10 Ideas to Consider Before Leaving Your Cage Trap Part 2
6. Did you consider the weather? Unfortunately a lot of people think cage traps are by definition humane. The truth of the matter is that they are not. Animals caught in cages can suffer heat stress in the summer sun or suffer hypothermia in the winter rain. Always consider the movement of the sun and potential weather conditions when you’re setting traps. When harsh weather is coming, it is better to wire doors open than to risk catching an animal when the weather won’t let you return. Placing the trap cover over 50% of the length of your trap can go a long way to improve the welfare of your trapped animal.
7. Evaluate the public risk for setting the trap. By public risk, I mean the potential for children, pets, and thieves to encounter your traps. Whenever possible, set your traps in locations that cannot be easily accessed by the public, especially children. Placing a trap on the roof of the building (properly secured) is a better location for squirrel trapping than on the ground. Placing a trap in the bushes where it’s hidden from view is a better location than in the middle of the lawn.
8. Is your trap properly anchored? This is especially important when you’re using traps with gravity doors as opposed to spring-loaded doors. Secure your traps in such a way they cannot easily be knocked over or vibrate as the animal steps inside.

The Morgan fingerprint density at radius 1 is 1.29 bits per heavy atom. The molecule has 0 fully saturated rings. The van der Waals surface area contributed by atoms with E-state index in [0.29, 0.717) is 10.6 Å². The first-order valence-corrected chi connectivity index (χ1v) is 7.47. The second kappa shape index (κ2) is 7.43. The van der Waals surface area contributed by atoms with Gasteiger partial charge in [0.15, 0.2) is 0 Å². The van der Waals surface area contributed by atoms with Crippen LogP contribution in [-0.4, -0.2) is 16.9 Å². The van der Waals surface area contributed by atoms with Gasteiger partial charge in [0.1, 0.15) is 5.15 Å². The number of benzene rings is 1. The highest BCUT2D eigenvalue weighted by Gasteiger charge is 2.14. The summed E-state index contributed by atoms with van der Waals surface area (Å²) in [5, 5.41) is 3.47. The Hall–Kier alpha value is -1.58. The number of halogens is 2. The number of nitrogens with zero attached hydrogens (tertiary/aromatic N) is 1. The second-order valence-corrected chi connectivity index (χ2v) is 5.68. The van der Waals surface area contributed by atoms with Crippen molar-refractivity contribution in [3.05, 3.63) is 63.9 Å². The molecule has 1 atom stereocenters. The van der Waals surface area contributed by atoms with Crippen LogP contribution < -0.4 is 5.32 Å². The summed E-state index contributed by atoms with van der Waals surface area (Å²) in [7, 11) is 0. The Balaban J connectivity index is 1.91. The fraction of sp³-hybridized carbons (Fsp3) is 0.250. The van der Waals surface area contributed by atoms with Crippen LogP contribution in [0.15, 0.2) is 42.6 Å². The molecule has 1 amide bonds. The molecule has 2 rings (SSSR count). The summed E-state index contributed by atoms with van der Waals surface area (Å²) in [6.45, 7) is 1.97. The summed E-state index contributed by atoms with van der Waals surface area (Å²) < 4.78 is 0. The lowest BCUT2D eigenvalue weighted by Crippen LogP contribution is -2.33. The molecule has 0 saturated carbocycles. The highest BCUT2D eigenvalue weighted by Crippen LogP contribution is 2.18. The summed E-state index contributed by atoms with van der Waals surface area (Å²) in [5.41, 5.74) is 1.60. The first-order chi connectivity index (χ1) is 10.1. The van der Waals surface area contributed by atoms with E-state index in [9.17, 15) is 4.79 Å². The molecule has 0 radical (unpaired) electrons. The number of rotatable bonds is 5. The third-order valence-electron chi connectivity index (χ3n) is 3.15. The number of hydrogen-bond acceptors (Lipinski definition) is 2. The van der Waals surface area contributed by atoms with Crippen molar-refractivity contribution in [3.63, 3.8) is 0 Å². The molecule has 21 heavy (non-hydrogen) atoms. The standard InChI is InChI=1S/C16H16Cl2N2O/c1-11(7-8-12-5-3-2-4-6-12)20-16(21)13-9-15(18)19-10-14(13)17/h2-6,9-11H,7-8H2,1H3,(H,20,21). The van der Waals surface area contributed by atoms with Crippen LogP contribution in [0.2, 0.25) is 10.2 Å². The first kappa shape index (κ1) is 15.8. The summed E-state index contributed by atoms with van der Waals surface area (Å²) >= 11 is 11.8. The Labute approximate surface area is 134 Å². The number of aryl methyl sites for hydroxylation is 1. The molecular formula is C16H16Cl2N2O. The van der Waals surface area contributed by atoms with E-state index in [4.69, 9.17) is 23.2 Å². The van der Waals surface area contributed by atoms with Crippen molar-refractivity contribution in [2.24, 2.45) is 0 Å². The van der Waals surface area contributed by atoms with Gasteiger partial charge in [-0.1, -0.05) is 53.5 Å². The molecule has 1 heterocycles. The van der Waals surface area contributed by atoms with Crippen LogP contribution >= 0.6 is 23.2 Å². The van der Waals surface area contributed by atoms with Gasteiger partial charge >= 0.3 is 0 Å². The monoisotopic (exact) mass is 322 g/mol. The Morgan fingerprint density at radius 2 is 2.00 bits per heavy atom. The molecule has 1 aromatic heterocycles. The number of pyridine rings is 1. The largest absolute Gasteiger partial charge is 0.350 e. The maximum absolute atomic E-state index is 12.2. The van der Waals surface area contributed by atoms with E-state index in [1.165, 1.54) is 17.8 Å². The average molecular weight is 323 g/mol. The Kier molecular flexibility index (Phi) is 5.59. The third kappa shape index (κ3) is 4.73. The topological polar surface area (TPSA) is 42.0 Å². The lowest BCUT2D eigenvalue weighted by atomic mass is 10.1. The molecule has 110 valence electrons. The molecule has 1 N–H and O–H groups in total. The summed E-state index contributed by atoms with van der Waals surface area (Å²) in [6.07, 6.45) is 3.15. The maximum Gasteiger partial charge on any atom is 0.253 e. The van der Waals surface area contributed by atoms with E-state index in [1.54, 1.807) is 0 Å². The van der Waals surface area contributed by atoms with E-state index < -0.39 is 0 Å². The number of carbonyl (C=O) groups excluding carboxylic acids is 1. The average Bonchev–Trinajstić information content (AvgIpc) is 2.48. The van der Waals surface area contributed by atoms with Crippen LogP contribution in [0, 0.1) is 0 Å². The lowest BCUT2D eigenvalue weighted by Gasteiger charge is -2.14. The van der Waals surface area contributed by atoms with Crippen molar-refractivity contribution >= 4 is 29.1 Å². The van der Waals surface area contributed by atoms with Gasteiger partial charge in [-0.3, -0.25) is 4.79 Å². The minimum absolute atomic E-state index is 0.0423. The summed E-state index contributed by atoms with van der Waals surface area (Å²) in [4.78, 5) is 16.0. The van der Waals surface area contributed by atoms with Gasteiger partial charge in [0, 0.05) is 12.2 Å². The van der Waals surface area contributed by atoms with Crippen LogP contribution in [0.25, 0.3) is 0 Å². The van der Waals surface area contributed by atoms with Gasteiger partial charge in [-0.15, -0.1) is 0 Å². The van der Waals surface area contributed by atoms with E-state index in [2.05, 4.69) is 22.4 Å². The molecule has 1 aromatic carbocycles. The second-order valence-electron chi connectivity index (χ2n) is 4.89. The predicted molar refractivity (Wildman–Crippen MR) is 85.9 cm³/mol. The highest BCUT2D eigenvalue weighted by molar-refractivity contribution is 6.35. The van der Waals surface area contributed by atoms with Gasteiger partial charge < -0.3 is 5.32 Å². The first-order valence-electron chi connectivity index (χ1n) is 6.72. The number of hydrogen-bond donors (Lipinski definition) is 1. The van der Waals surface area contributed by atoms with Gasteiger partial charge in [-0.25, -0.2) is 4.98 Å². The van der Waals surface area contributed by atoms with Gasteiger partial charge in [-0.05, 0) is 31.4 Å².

9. Use the smallest cage trap necessary to capture the target animal. Proper trap selection helps to reduce non-target captures. Small traps by definition can’t catch large animals.
10. Use positive sets whenever possible. A positive set is the placement of the trap in such a manner that the animal is forced into the trap as it leaves its den. While bait may be used to reduce refusal, only the animals that leave the whole are the ones capable of being caught. In this regard only the “this guilty” animals are taken.
About the Author
Stephen M. Vantassel is a certified wildlife control operator who helps individuals, businesses, and agencies resolve wildlife damage issues through training, writing, expert testimony, and research. His latest book is the Wildlife Damage Inspection Handbook, 3rd edition. He can be contacted at wildlifecontrolconsultant at gmail dot com. His website is https://wildlifecontrolconsultant.com
All postings are the property of Stephen M. Vantassel and Wildlife Control Consultant, LLC. Text may be reprinted in non-profit publications provided that the author and website URL is included.